In these difficult and turbulent times U21 wants to create some positivity to share around the network. We want to recognise and celebrate those people who have made a real difference to their colleagues and their workplace during the pandemic – our U21 Champions.
Dr Brad Merrick, from the University of Melbourne with his team has contributed to over 20 national or international conferences and workshops online, continued to support students who are still abroad due to travel restrictions and created a music education podcast.
Dr Merrick was nominated by a member of his team who said:
'Dr Merrick and his Master of Music Performance Teaching (MMPT) team at the University of Melbourne's Melbourne Conservatorium of Music (Melbourne, Australia) are an exceptional trio of tertiary music educators that have contributed their research in online music education into practical application during COVID.
Consisting of Dr Brad Merrick, Dr Leon de Bruin and Dr Carol Johnson, the MMPT teaching team have successfully implemented and sustained an exceptional level of teaching and international impact to support both students and the broader music education community during and beyond the initial phase of the pandemic. Looking beyond a pandemic, this team has gone above and beyond their duties to maintain the sustainability of music education for its future.
Dr Merrick provides adaptive leadership and enables both the MMPT students and his teaching team to achieve success in an inclusive manner. He has taken detailed care and time to ensure staff and students are supported by communicating value and appreciation for all during these difficult times. Together, the team has mirrored this care and concert for student well-being by promoting one-to-one conversations and regular cohort meetings. This has been of particular importance students still abroad due to the travel restrictions into Australia, and the state government lock down and isolation restrictions. Despite these challenges, this care for students has been shared among the broader community and has resulted in an increased enrollment and zero attrition rate during the pandemic.
The teaching team applied their research in online learning to the practical application and shifted all MMPT classes to the online environment. The strengths of the MMPT teaching team's educational technology and online learning knowledge were also used to support the larger Faculty of Fine Arts and Music for teaching professional development workshops in teaching online (including the development of a faculty resource hub organized with video demonstrations for teaching online).
Further, the team initiated and/or supported 5 national and 4 international music conference/workshops to shift online. The MMPT teaching team members went beyond the regular obligations of teaching students in the unprecedented shift to teaching all classes online and proceeded to help support the larger tertiary music education community in the shift to online music teaching. For example, they organised the Teaching Music Online in Higher Education conference to transform to a virtual format in April 2020 amid the initial stages of the pandemic and lock down in Australia. Music academics from 66 different international institutions (including: Australia, England, Scotland, New Zealand, USA, Canada, Morocco, Belgium, Italy, and Denmark) valued the meaningful learning opportunities and timeliness of the conference's workshop, keynote speakers and presentation sessions.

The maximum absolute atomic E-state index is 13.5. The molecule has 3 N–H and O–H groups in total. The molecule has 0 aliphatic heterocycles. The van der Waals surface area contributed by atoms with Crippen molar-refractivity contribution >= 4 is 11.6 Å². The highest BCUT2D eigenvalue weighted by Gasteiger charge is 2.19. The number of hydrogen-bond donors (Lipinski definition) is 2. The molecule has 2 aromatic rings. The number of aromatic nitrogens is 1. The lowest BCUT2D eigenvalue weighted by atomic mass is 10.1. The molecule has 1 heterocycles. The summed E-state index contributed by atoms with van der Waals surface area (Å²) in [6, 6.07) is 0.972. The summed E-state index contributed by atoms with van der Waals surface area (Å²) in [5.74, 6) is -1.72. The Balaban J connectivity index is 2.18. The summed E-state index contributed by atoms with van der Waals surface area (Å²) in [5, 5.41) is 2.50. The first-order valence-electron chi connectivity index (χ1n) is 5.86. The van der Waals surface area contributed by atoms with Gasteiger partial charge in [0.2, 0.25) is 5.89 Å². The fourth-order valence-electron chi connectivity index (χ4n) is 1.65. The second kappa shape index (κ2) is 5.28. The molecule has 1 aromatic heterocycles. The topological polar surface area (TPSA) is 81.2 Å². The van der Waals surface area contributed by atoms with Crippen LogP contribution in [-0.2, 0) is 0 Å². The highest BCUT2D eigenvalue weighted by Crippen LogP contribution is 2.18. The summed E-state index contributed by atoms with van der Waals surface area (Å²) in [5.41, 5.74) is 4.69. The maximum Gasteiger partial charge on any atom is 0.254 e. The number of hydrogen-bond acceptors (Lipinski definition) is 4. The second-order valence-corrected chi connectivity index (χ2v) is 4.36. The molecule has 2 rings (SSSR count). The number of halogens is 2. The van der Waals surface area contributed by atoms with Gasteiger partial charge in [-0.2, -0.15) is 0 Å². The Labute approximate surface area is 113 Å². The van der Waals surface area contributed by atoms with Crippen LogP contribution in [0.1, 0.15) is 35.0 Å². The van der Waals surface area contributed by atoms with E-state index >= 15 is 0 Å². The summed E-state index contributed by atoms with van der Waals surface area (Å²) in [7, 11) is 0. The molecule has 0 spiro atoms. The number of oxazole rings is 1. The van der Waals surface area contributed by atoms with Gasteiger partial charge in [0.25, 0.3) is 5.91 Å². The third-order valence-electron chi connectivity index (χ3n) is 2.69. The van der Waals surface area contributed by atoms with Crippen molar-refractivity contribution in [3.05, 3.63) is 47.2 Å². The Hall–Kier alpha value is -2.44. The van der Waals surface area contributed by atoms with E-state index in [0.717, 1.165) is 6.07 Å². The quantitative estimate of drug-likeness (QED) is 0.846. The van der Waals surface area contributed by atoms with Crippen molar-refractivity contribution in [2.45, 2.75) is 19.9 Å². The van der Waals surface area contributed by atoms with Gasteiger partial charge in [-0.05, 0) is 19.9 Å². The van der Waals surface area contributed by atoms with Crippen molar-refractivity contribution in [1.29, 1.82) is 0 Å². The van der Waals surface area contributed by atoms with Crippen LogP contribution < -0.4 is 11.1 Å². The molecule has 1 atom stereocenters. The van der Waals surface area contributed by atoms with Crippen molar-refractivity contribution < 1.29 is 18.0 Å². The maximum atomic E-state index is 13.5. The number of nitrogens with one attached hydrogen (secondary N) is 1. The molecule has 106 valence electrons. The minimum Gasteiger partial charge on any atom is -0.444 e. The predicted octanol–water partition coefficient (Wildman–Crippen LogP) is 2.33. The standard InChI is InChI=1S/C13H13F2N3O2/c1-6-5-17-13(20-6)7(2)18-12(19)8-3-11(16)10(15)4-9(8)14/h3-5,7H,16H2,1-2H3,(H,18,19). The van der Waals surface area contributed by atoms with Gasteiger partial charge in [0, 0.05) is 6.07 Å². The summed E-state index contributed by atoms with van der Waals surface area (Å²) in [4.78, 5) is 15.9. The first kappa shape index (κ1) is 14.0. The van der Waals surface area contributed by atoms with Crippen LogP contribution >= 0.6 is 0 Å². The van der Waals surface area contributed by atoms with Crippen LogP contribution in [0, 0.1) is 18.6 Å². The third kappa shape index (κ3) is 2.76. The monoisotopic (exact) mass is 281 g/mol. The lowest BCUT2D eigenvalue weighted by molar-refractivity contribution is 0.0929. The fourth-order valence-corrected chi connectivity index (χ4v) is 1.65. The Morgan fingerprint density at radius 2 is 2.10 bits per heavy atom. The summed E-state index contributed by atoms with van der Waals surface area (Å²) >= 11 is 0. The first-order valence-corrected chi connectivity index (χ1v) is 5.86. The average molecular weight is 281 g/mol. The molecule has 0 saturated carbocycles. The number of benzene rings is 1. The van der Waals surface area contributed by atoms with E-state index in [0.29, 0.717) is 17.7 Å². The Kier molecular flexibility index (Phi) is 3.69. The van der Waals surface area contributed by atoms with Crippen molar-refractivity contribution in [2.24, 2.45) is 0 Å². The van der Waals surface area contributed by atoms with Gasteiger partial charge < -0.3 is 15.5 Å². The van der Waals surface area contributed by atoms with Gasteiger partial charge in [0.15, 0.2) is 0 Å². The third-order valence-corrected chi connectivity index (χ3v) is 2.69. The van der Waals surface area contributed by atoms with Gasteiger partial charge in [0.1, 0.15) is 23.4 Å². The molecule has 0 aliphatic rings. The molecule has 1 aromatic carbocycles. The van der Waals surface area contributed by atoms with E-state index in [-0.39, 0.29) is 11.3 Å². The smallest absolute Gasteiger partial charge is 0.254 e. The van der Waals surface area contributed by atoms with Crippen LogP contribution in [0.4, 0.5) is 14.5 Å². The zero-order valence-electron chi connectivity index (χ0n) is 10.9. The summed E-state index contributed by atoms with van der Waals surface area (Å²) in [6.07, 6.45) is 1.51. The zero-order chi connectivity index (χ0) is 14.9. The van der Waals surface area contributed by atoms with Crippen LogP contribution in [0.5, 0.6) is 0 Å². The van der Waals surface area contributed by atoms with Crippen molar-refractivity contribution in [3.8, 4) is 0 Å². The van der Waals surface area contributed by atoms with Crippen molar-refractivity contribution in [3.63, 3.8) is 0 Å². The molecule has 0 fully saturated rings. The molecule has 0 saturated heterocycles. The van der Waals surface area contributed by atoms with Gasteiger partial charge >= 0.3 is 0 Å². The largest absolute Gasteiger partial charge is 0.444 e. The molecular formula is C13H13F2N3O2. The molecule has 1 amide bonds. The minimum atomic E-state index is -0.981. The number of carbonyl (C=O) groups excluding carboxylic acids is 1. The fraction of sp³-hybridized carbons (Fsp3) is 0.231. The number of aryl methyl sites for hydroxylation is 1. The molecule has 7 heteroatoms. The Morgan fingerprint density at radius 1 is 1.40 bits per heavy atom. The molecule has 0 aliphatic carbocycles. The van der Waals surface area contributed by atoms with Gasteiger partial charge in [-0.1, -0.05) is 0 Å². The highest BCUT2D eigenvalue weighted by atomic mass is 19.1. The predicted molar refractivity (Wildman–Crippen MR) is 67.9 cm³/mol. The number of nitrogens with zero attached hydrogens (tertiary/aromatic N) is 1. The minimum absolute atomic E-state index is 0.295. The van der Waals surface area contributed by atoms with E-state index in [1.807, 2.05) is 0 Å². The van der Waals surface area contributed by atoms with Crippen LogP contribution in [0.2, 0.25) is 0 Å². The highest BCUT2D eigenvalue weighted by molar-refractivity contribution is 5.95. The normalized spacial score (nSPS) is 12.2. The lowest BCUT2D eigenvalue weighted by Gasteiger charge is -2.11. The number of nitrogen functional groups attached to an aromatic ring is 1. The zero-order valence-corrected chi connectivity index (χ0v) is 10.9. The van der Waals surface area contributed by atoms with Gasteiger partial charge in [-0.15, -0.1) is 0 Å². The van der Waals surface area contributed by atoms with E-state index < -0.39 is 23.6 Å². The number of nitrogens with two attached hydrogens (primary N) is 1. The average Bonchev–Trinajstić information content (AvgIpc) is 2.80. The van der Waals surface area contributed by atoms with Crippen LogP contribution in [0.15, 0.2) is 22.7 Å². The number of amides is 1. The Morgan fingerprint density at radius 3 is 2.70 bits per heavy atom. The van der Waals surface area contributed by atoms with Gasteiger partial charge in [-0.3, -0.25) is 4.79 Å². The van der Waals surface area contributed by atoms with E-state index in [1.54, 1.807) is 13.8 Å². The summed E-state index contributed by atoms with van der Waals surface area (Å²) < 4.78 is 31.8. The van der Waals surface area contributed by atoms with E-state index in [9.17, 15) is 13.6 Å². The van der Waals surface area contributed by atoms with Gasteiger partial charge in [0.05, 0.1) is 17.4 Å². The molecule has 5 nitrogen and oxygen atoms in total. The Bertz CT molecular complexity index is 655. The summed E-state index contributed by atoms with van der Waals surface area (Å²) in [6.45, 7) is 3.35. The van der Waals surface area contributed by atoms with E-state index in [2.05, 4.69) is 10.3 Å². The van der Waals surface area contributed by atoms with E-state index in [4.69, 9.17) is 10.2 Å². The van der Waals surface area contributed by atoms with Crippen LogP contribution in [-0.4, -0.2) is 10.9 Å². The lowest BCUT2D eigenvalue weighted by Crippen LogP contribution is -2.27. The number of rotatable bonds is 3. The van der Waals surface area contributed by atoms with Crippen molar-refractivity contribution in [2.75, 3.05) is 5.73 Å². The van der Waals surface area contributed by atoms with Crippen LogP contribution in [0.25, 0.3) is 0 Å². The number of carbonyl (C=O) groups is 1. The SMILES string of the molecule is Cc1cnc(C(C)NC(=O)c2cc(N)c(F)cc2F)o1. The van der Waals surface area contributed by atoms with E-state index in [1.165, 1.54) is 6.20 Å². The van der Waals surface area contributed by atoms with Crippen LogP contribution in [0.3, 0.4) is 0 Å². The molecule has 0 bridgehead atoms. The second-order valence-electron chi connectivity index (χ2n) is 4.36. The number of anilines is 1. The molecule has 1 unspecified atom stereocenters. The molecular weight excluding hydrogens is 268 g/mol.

Their outstanding contributions cross platforms and borders. This includes: a music education technology podcast developed, facilitating a journal special edition on online music education and 3 journal articles on COVID-related online music teaching. Finally, during the pandemic, the three members have presented online at 6 Australian and 13 international conferences to share effective online music teaching practices with their local and international music colleagues.'
Dr Merrick responded:
'At a time where connection, care and communication have been vital components of the Master of Music (Performance Teaching) course at the Conservatorium of Music at the University of Melbourne, it has been great to work with many staff and students online and maintain a sense of community and purpose amidst so much uncertainty and change. It has been great to see the willingness of staff to adapt, pivot and modify their teaching and creative skills, and also have students who have engaged actively via remote access for over 6 months with positivity, due to travel restrictions and lockdown. The opportunities to work collaboratively and virtually with so many people in a myriad of locations have highlighted how we can rise to the challenge with the right mindset, while also providing valuable insights into emerging teaching practice and research for future consideration.'
Congratulations on making the world a better place in 2020!